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Batteries Have Moving Parts


The race is on to make lithium-ion batteries safer, to increase the amount of energy that can be drawn out of these devices, and to reduce the time it takes to charge them up again. Transistors and other electronic components depend on the movement of electrons, which are effectively massless and dimensionless relative to the semiconductor, metal, and dopant atoms that surround them. A batte... » read more

Making Batteries Denser And Safer


Battery technology is improving swiftly, driven by the rapidly rising demand for electric vehicles and the vast body of knowledge developed by the semiconductor industry. The market for electric vehicles (EVs) is on a fast upward trajectory, with global sales predicted to grow more than 12 times to more than 31 million vehicles. In fact, EVs will account for almost a third of new vehicle sal... » read more

Power/Performance Bits: Aug. 24


Low power AI Engineers at the Swiss Center for Electronics and Microtechnology (CSEM) designed an SoC for edge AI applications that can run on solar power or a small battery. The SoC consists of an ASIC chip with RISC-V processor developed at CSEM along with two tightly coupled machine-learning accelerators: one for face detection, for example, and one for classification. The first is a bin... » read more

Power/Performance Bits: Feb. 2


MXene antennas Researchers at Drexel University and Villanova University developed spray-on antennas made of the 2D materials MXene that is flexible and light while maintaining good signal. "This combination of communications performance with extreme thinness, flexibility and durability sets a new standard for antenna technology," said Yury Gogotsi, professor of Materials Science and Engine... » read more

Power/Performance Bits: Oct. 27


Room-temp superconductivity Researchers at the University of Rochester, University of Nevada Las Vegas, and Intel created a material with superconducting properties at room temperature, the first time this has been observed. The researchers combined hydrogen with carbon and sulfur to photochemically synthesize simple organic-derived carbonaceous sulfur hydride in a diamond anvil cell, which... » read more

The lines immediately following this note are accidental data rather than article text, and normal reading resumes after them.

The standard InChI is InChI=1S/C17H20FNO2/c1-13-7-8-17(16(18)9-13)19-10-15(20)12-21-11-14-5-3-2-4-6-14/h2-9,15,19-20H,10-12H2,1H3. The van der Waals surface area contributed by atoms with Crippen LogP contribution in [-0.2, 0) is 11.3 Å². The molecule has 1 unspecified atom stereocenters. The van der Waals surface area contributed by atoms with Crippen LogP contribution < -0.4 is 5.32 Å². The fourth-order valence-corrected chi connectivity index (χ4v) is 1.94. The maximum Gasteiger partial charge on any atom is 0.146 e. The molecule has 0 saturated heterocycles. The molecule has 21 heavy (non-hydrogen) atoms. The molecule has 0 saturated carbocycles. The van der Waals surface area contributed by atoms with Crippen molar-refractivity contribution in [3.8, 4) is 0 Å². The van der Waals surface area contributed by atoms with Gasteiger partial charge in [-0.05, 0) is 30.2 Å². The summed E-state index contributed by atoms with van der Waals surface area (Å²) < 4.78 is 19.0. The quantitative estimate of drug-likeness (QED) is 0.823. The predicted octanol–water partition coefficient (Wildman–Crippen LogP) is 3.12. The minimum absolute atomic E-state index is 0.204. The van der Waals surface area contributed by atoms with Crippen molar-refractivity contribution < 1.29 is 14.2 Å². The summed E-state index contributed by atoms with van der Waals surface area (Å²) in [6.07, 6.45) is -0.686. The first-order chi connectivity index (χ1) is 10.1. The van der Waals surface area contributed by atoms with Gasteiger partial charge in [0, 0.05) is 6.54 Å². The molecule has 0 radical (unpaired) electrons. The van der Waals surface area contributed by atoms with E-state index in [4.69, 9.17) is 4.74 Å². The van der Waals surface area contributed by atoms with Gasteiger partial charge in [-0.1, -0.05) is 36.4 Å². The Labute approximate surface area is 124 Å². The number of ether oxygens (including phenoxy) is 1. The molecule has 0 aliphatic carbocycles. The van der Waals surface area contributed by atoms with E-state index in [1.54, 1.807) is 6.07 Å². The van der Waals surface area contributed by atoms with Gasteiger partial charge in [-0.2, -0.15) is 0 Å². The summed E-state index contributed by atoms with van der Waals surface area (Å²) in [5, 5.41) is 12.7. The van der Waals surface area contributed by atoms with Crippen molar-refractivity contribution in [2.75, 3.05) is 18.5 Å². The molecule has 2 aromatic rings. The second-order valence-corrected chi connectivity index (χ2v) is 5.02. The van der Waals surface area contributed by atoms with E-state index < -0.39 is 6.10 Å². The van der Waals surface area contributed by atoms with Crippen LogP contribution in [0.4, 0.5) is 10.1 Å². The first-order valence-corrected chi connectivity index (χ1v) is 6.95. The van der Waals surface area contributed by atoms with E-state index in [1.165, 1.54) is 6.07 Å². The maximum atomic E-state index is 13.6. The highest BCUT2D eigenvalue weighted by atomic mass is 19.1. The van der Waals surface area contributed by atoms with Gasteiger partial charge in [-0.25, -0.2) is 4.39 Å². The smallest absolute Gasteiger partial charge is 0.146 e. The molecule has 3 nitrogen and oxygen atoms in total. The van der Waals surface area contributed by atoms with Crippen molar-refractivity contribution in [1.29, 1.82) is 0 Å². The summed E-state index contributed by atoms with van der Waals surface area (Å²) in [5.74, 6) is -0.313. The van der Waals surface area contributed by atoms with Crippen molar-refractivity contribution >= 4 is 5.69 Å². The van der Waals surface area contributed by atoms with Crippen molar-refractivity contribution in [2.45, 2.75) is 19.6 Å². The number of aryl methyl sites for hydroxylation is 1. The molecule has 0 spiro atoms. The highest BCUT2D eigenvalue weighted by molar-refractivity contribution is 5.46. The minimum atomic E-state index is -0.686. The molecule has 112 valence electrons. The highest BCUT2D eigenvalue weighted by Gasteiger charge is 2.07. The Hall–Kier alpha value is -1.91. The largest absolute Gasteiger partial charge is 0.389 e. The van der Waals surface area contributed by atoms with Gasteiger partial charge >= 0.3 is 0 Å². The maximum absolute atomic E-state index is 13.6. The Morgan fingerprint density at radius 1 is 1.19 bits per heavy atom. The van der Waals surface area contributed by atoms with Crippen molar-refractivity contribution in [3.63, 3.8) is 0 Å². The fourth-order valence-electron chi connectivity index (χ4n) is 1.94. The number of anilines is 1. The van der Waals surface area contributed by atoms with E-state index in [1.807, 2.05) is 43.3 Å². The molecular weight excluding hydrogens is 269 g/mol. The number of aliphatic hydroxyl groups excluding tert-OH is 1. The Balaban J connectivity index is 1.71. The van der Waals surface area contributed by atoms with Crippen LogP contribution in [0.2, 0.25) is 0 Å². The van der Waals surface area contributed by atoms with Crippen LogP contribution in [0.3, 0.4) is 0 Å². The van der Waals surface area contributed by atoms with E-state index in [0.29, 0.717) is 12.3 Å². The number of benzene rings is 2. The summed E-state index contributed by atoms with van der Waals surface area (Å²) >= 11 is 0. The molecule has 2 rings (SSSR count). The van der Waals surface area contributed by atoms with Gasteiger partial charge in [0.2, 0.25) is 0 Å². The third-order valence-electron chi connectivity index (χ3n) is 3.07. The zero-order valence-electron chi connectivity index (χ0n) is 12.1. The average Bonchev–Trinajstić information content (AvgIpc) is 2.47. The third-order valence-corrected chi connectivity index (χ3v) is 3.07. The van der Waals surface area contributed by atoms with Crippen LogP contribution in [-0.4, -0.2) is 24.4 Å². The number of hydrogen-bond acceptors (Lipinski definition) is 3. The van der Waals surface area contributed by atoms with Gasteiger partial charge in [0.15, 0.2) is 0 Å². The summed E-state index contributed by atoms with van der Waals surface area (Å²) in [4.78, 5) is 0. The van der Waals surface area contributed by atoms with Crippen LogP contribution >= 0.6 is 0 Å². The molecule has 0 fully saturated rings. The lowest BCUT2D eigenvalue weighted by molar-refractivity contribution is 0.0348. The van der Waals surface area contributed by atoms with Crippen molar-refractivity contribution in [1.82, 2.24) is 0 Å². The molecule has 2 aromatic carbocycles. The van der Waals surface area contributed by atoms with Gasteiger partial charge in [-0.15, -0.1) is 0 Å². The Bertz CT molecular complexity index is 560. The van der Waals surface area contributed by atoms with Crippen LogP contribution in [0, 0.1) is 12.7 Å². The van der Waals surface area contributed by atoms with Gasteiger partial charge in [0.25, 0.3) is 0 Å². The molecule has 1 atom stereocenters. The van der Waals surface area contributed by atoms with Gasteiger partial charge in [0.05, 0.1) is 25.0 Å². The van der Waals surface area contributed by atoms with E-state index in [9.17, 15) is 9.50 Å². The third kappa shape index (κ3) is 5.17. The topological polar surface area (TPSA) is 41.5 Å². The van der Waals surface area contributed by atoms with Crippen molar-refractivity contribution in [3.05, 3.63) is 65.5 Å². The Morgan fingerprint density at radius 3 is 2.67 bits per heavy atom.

Power/Performance Bits: Sept. 9


Smaller, cheaper integrated photonics Researchers from the University of California Santa Barbara, California Institute of Technology (Caltech), and Ecole Polytechnique Fédérale de Lausanne (EPFL) developed a way to integrate an optical frequency comb on a silicon photonic chip. Optical frequency combs are collections of equally spaced frequencies of laser light (so called because when pl... » read more

The Other Storage Race


Tesla's push to extend the life of lithium ion batteries used in cars by repurposing them for less-intensive applications could have a major impact on the business model for a whole slew of other markets. As anyone with a smartphone knows, batteries degrade over time. A new phone holds a charge longer than one that has been in use for several years, but in the case of a smartphone that's gen... » read more

Power/Performance Bits: Nov. 19


Quantum communications chip Researchers at Nanyang Technological University, Australian National University, A∗STAR, University of Science and Technology of China, Singapore University of Technology and Design, Sun Yat-sen University, Beijing University of Posts and Telecommunications, and National University of Singapore built an integrated silicon photonic chip capable of performing quantu... » read more

System Bits: Oct. 1


Jumping the gap in microchips A quasi-particle that travels along the interface of a metal and dielectric material may be the solution to problems caused by shrinking electronic components, according to an international team of engineers. "Microelectronic chips are ubiquitous today," said Akhlesh Lakhtakia, Evan Pugh University Professor and Charles Godfrey Binder Professor of Engineering S... » read more

System Bits: Sept. 17


Quantum computing R&D in Germany IBM is teaming with the Fraunhofer Society for research and development of quantum computing technology, backed by the German government, which is providing €650 million (about $715.4 million) in funding over two years for the program. IBM has agreed to install a Q System One system at one of its facilities in Germany for the program. The system has 20... » read more

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